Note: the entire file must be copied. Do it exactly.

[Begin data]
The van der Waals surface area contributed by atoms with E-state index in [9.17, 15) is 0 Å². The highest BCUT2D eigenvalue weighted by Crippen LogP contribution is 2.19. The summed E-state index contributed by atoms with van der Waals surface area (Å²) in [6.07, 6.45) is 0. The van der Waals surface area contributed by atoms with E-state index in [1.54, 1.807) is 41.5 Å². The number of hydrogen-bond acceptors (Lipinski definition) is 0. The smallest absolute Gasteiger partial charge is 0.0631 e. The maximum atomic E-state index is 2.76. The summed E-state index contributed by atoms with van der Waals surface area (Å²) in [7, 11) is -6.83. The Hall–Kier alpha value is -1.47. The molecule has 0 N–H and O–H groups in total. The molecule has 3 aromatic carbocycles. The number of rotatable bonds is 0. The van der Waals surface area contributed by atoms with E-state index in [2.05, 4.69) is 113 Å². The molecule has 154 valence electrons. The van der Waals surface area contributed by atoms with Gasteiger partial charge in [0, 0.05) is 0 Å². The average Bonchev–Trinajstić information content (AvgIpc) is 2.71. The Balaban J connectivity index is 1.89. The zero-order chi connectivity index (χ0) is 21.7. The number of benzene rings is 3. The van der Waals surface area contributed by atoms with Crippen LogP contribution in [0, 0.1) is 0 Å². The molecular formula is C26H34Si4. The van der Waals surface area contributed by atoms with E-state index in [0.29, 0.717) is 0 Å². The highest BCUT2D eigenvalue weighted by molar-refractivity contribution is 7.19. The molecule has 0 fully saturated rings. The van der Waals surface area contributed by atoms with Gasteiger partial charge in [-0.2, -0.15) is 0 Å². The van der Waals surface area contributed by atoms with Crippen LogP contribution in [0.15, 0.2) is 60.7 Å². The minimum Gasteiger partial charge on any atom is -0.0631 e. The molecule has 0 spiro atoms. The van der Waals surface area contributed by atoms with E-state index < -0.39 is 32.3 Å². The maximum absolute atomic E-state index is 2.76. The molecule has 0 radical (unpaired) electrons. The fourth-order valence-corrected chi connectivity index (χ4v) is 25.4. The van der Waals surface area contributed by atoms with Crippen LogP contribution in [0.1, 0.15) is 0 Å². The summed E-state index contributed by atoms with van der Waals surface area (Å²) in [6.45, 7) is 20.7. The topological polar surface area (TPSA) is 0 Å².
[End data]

The van der Waals surface area contributed by atoms with E-state index in [9.17, 15) is 0 Å². The highest BCUT2D eigenvalue weighted by Crippen LogP contribution is 2.19. The summed E-state index contributed by atoms with van der Waals surface area (Å²) in [6.07, 6.45) is 0. The van der Waals surface area contributed by atoms with E-state index in [1.54, 1.807) is 41.5 Å². The number of hydrogen-bond acceptors (Lipinski definition) is 0. The smallest absolute Gasteiger partial charge is 0.0631 e. The maximum atomic E-state index is 2.76. The summed E-state index contributed by atoms with van der Waals surface area (Å²) in [7, 11) is -6.83. The Hall–Kier alpha value is -1.47. The molecule has 0 N–H and O–H groups in total. The molecule has 3 aromatic carbocycles. The number of rotatable bonds is 0. The van der Waals surface area contributed by atoms with E-state index in [2.05, 4.69) is 113 Å². The molecule has 154 valence electrons. The van der Waals surface area contributed by atoms with Gasteiger partial charge in [0, 0.05) is 0 Å². The average Bonchev–Trinajstić information content (AvgIpc) is 2.71. The Balaban J connectivity index is 1.89. The zero-order chi connectivity index (χ0) is 21.7. The number of benzene rings is 3. The van der Waals surface area contributed by atoms with Crippen LogP contribution in [0, 0.1) is 0 Å². The molecular formula is C26H34Si4. The van der Waals surface area contributed by atoms with E-state index in [0.29, 0.717) is 0 Å². The highest BCUT2D eigenvalue weighted by molar-refractivity contribution is 7.19. The molecule has 0 fully saturated rings. The van der Waals surface area contributed by atoms with Gasteiger partial charge in [-0.2, -0.15) is 0 Å². The van der Waals surface area contributed by atoms with Crippen LogP contribution in [0.15, 0.2) is 60.7 Å². The minimum Gasteiger partial charge on any atom is -0.0631 e. The molecule has 0 spiro atoms. The van der Waals surface area contributed by atoms with E-state index < -0.39 is 32.3 Å². The maximum absolute atomic E-state index is 2.76. The molecule has 0 radical (unpaired) electrons. The fourth-order valence-corrected chi connectivity index (χ4v) is 25.4. The van der Waals surface area contributed by atoms with Crippen LogP contribution in [0.1, 0.15) is 0 Å². The summed E-state index contributed by atoms with van der Waals surface area (Å²) in [6.45, 7) is 20.7. The topological polar surface area (TPSA) is 0 Å².